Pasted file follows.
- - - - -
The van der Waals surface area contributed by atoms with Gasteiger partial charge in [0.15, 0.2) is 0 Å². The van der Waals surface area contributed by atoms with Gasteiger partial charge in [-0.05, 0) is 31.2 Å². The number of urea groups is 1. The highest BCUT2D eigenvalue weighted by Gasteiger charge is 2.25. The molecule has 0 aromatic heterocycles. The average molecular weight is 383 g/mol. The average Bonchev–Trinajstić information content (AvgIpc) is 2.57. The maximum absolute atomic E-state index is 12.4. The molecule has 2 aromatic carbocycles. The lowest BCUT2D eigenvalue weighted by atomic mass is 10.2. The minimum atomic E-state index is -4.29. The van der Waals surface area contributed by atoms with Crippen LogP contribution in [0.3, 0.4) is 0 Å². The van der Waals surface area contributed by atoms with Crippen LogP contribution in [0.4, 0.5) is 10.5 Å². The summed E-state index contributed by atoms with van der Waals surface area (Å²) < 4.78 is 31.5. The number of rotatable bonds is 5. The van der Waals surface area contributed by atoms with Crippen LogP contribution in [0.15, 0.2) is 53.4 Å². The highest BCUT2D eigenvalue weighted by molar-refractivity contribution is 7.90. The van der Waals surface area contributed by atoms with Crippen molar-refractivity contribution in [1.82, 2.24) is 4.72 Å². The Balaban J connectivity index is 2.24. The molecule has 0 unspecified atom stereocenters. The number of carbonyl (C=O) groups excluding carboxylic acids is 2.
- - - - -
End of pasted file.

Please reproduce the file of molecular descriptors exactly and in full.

The van der Waals surface area contributed by atoms with Gasteiger partial charge in [0.15, 0.2) is 0 Å². The van der Waals surface area contributed by atoms with Gasteiger partial charge in [-0.05, 0) is 31.2 Å². The number of urea groups is 1. The highest BCUT2D eigenvalue weighted by Gasteiger charge is 2.25. The molecule has 0 aromatic heterocycles. The average molecular weight is 383 g/mol. The average Bonchev–Trinajstić information content (AvgIpc) is 2.57. The maximum absolute atomic E-state index is 12.4. The molecule has 2 aromatic carbocycles. The lowest BCUT2D eigenvalue weighted by atomic mass is 10.2. The minimum atomic E-state index is -4.29. The van der Waals surface area contributed by atoms with Crippen LogP contribution in [0.3, 0.4) is 0 Å². The van der Waals surface area contributed by atoms with Crippen LogP contribution in [0.4, 0.5) is 10.5 Å². The summed E-state index contributed by atoms with van der Waals surface area (Å²) < 4.78 is 31.5. The number of rotatable bonds is 5. The van der Waals surface area contributed by atoms with Crippen LogP contribution in [0.15, 0.2) is 53.4 Å². The highest BCUT2D eigenvalue weighted by molar-refractivity contribution is 7.90. The van der Waals surface area contributed by atoms with Crippen molar-refractivity contribution in [1.82, 2.24) is 4.72 Å². The Balaban J connectivity index is 2.24. The molecule has 0 unspecified atom stereocenters. The number of carbonyl (C=O) groups excluding carboxylic acids is 2.